Author’s H-Index

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Author’s H-Index

The H Index was developed by J.E. Hirsch.

The h-index is based on a list of publications ranked in descending order by the times cited. The value of H is equal to the
number of papers (N) in the list that have N or more citations.

The h-index is calculated by the number of publications and the number of citations received. For example, an h index of
20 means there are 20 items, that have 20 citations or more.  

J. E. Hirsch . An index to quantify an individual’s scientific research output. PNAS November 15, 2005 vol. 102 no. 46



Average H-Index depends on collection policy of the source.

Value for the H-index depends on source’s content and coverage.


  • Citation data only for the records indexed by database.
  • Limited number of journals.
  • European bias.
  • Calculates the H-index of an author from 1965 – current.
  • Limited number of journals in non-English languages.
  • Clear results from scholarly journals.
  • “In press” articles are not indexed because of editorial policy.
  • Only in their final form.
  • Self-citations exclusion option.
  • Access via subscription.


Citation data only for the records indexed by database.

More content (about 22,000 journals) than in WOS (about 12,000 journals).

  • American bias.
  • Calculates the H-index of an author from 1996 – current.
  • Scopus Cited References Expansion Program ensures cited references going back to 1970 will be added to pre-1996 Scopus content in the fourth quarter of 2014.
  • Limited number of journals in non-English languages.
  • Clear results from scholarly journals.
  • One version of a paper in results.
  • “In press” articles are included.
  • Self-citations exclusion option.
  • Access via subscription.


  • Scholar’s work may be published in journals not covered by WOS and Scopus.
  • Larger number of journals than in WOS and Scopus *not all scholarly journals are indexed in Google Scholar.
  • Larger number of publications in non-English languages than in WOS and Scopus.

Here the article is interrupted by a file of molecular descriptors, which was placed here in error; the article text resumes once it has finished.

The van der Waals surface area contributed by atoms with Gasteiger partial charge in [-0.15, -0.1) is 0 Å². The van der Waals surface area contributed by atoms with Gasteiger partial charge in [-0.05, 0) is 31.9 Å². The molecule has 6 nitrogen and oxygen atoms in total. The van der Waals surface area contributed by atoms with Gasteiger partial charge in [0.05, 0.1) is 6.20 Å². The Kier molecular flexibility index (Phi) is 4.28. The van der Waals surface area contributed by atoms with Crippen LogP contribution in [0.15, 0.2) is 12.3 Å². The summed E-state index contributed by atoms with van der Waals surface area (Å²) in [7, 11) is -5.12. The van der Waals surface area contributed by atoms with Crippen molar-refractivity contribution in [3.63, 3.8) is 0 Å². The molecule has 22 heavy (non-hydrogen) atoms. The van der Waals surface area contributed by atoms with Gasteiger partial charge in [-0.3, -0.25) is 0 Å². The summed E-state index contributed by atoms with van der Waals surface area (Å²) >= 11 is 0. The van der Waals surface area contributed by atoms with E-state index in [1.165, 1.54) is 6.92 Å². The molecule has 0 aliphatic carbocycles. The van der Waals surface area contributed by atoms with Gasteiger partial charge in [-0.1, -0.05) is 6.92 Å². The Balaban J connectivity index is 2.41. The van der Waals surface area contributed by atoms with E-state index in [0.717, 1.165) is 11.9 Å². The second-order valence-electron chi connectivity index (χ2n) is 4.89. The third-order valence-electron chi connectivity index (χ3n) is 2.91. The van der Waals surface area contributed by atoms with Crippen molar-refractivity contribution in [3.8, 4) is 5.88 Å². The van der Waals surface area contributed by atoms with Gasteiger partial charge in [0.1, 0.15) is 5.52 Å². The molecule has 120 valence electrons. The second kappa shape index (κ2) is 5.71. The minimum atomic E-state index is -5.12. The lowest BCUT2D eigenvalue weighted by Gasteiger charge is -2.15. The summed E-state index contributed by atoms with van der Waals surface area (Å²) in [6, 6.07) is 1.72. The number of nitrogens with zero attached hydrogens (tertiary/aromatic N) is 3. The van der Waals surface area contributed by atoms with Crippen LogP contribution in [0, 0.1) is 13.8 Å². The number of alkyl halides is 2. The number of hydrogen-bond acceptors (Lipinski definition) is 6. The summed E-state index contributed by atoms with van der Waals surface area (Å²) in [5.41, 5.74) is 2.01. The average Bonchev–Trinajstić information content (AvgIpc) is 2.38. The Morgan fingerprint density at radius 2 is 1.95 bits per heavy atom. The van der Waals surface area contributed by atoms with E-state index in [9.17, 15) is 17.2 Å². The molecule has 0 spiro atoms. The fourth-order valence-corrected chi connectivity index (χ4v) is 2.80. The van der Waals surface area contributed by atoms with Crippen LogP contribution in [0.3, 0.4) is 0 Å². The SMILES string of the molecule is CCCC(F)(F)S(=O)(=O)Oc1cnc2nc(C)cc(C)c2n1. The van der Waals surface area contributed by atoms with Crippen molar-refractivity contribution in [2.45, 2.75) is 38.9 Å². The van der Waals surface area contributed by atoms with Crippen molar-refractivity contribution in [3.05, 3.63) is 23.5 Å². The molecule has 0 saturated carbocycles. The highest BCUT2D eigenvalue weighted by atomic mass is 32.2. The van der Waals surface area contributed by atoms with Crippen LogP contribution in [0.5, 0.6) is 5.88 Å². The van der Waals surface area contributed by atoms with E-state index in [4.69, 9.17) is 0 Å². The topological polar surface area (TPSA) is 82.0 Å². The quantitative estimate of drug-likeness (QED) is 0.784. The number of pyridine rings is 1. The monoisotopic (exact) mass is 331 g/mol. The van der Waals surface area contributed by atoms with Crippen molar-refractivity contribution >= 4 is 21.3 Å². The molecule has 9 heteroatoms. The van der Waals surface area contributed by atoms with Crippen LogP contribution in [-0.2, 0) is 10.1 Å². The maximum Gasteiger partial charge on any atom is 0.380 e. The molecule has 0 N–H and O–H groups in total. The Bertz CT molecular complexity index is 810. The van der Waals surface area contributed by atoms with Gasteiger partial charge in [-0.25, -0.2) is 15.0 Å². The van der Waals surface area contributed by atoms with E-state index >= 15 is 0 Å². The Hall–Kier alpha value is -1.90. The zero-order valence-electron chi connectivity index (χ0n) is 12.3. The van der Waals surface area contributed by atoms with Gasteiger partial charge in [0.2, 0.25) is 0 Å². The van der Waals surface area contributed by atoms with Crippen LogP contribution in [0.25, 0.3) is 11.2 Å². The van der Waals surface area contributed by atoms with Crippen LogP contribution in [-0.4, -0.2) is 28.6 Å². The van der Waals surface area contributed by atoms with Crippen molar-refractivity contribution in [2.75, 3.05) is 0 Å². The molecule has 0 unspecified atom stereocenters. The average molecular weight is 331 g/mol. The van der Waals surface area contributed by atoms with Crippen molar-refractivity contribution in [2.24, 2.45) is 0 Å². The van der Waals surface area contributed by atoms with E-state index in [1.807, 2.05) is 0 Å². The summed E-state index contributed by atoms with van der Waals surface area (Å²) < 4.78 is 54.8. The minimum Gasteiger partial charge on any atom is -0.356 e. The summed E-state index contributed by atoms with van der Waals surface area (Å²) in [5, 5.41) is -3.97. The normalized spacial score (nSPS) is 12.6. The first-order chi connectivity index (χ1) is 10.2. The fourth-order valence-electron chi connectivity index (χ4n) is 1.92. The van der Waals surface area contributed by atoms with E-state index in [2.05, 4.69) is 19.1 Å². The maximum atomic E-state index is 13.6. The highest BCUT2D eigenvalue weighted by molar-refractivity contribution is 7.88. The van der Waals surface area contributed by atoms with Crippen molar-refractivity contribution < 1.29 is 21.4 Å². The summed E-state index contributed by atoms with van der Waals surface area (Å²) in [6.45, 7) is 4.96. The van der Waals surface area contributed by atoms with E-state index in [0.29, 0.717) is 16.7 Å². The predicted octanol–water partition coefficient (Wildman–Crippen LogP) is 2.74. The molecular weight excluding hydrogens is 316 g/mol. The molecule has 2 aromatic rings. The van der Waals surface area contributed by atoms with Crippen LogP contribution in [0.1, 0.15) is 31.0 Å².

• Value of H-index may vary because of additional irrelevant citations results from non-scholarly citations (records from unknown sources and informal material).
  • Not all of journals are of the same quality as those found in the Web of Science or Scopus.
  • In some cases Scholar indexes preprint and journal version of a paper and provides in the results the sum of the two counts, so citations are spread over the duplicates.
  • Provides an H-index only for researchers who created a user profile for themselves.
  • Counts self-citations.
  • Freely accessibly from the internet.


  • CiteSeerX focuses primarily on the literature in computer and information science.
  • Uses ACI (Autonomous citation indexing) to automatically extract citations and create a citation index.
  • Computes citation statistics and related documents for all articles cited in the database, not just the indexed articles.

The optimal methodology to value H-index for researcher is to consult Google Scholar in addition to Web of Science or Scopus.

Different disciplines have different standards for citation.

It is unfair to compare H-index of researchers working in different disciplines:

  • Discipline that uses more references per paper is expected to have higher index.
  • Researchers in specialist subject may have lower h-index than those in more popular or currently-topical areas.
  • Coverage in different disciplines is not the same in different sources.

Journals indexed in the WOS cover mainly the core disciplines in the natural sciences.

Journals indexed in the WOS and Scopus do not sufficiently cover fields such as computer science.

Journals indexed in the WOS do not sufficiently cover field of engineering science as well.

Google Scholar coverage in such science disciplines like Biology, Chemistry and Physics is less than in WOS or Scopus. Google Scholar coverage for the four Social science disciplines: Education, Economics, Sociology and Psychology as well as Computing is higher than in WOS and Scopus.

Number of Google Scholar citations for mathematicians and computer scientists higher than the WOS and Scopus, but lower for high-energy physicists.

Variations or errors in name spelling should be taken into consideration:

  • Various spellings of an author’s name.
  • Differently formatted names in one source.
  • Alternative names for an author.
  • Typographical errors.
  • Combining different authors who share the same name.

The Author Identification provides a unique number for every author and helps find and recognize a specific author and to avoid confusion with other similarly named authors.

The most commonly used Author Identifiers are: Researcher ID (Thomson Reuters), Scopus Author Identifier (Scopus) and Online Researcher and Contributor ID.

Some tools (e.g., SCOPUS) have a filter to exclude self-citations, while others do not and require manual filtering.

Researchers who produce a small number of influential papers with high citation rates will have low h-index if citations to their other papers are low, even though their contribution to a discipline may be high.

Researchers with short publishing careers might appear disadvantaged by low h-indexes, even though their impact in a discipline may be high.

Instructions and guides: